However, such longing may be God's way of inviting us into a deeper relationship. This longing may be a gift of the Spirit that beckons us. Psalm 42 seems to come out of a time of both longing and despair, a time when the psalmist's soul is cast down and enemies taunt him saying, "Where is your God?" Yet out of this dark night of the soul comes a deep awareness of the psalmist's intense need for God. "As a deer longs for flowing streams, so my soul longs for you, O God. My soul thirsts for God, for the living God."

It is easy to fall into a cursory relationship with God, a business-like, contractual relationship where we believe and do certain things in hope of some payout. But God knows we need something more. We were created out of God's love for love - love shared with God and with others. And sometimes the experience of unfulfilled longing may be just what we need to draw us out of our comfort zones into pure love.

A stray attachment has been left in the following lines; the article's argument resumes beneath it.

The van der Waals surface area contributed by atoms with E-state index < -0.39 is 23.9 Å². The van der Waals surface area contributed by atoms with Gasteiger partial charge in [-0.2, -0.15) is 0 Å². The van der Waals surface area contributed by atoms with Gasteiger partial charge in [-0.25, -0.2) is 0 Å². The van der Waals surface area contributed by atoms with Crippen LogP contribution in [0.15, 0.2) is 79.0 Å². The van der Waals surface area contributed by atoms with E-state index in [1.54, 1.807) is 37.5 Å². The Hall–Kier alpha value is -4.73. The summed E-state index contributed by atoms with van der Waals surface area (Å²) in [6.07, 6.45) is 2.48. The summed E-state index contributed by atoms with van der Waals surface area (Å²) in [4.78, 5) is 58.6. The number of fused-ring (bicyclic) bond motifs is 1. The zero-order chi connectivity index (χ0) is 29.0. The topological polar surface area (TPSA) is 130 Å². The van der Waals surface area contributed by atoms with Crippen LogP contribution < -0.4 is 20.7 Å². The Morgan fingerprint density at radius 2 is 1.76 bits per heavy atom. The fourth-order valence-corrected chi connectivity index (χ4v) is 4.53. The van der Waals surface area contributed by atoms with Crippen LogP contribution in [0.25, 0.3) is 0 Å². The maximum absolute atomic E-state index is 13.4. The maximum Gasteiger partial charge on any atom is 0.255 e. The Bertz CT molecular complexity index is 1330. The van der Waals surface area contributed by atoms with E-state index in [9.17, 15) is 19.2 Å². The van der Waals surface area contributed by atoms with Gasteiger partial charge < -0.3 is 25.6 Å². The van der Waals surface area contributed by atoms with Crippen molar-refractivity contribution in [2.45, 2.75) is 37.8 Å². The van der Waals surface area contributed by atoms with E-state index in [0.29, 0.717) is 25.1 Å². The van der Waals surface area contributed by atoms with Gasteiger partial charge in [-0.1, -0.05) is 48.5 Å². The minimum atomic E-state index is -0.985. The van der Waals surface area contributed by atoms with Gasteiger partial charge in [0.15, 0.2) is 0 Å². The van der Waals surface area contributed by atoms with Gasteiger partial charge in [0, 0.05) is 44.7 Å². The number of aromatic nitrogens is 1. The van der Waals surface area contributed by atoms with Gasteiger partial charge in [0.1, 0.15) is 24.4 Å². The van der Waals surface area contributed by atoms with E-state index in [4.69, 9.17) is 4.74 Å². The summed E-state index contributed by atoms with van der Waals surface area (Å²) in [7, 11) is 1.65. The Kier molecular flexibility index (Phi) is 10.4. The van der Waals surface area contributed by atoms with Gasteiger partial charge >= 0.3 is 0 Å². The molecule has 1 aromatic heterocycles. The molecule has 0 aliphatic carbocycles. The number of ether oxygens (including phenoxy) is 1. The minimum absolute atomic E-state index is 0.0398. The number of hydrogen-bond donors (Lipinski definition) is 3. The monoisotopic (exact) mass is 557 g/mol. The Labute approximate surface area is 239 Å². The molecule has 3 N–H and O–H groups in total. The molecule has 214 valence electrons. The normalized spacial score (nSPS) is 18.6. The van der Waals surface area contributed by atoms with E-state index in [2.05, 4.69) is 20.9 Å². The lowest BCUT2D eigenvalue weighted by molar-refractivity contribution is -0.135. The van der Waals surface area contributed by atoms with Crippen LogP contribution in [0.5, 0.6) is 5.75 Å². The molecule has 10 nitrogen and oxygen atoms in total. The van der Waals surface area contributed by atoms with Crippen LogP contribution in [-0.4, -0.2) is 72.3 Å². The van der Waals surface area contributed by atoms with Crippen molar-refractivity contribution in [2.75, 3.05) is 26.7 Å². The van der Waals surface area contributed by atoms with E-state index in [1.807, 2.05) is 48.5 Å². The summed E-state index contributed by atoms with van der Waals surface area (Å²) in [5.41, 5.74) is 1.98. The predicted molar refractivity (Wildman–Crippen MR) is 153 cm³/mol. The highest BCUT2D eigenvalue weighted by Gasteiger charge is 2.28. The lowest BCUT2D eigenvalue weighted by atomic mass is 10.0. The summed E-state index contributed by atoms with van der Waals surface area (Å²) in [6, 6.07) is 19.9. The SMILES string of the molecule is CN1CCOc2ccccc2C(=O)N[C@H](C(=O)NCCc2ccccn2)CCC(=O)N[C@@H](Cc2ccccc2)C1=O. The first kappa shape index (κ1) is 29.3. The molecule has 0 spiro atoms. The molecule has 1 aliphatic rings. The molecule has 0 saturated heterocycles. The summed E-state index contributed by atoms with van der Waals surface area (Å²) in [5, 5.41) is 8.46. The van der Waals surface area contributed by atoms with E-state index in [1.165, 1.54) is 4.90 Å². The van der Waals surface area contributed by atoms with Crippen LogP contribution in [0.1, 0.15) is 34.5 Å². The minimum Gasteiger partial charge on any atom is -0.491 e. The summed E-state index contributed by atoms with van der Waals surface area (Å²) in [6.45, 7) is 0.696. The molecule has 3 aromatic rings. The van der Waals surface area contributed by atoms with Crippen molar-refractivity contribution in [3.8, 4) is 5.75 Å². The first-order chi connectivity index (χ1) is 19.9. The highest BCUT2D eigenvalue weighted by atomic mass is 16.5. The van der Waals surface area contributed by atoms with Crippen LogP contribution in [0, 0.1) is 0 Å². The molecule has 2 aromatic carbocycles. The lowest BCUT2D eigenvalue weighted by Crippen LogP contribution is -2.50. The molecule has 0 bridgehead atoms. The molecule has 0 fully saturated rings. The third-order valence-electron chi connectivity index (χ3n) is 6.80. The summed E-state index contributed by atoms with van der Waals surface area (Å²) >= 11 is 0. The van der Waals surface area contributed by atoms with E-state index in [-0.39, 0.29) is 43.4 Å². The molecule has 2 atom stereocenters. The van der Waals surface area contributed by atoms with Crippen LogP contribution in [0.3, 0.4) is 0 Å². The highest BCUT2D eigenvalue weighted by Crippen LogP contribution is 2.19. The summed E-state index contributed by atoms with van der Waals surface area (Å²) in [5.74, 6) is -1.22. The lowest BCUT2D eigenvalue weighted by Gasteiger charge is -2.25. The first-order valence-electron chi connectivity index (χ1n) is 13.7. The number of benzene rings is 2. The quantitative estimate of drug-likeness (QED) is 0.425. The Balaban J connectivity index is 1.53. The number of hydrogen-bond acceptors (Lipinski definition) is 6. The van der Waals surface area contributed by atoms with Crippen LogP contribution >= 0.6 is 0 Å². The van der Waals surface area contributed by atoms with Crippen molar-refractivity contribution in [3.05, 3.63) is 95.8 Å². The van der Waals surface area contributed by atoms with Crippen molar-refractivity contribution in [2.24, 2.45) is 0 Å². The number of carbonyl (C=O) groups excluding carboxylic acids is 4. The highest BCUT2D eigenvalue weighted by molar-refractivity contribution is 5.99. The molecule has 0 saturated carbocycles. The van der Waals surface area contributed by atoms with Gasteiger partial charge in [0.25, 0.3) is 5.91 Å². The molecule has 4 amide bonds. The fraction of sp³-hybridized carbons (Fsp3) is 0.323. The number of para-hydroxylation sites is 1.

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Monday, July 12, 2010

Spiritual Hiccups - God's Love and Individualism

We Americans are a very individualistic sort. Our individualism has generally served us well, although it has its dark side. But however favorably you may view this individualism, one thing is certain. The people who wrote the Bible did not live in an individualistic world. They tended to focus more on the group than on the individual.

You can see this in today's section of Paul's letter to the Roman Christians. Paul is wrestling with the fact that so many of his fellow Jews have rejected Jesus as Messiah. We Americans tend to view this along the lines of individual choice and individual consequences, but Paul seems to view it otherwise.

Paul speaks of their hearts being hardened by God, an event that opens salvation to non-Jews. But Paul also speaks of a still to come "full inclusion" of the Jews. I don't know that Paul is speaking of individuals. More likely he means Jews as a people, but clearly his frame of reference is God's plan to bring all peoples into a redeemed and renewed creation. This is not a contest with winners and losers, not a competition where some make it and some don't. It is simply God's love at work.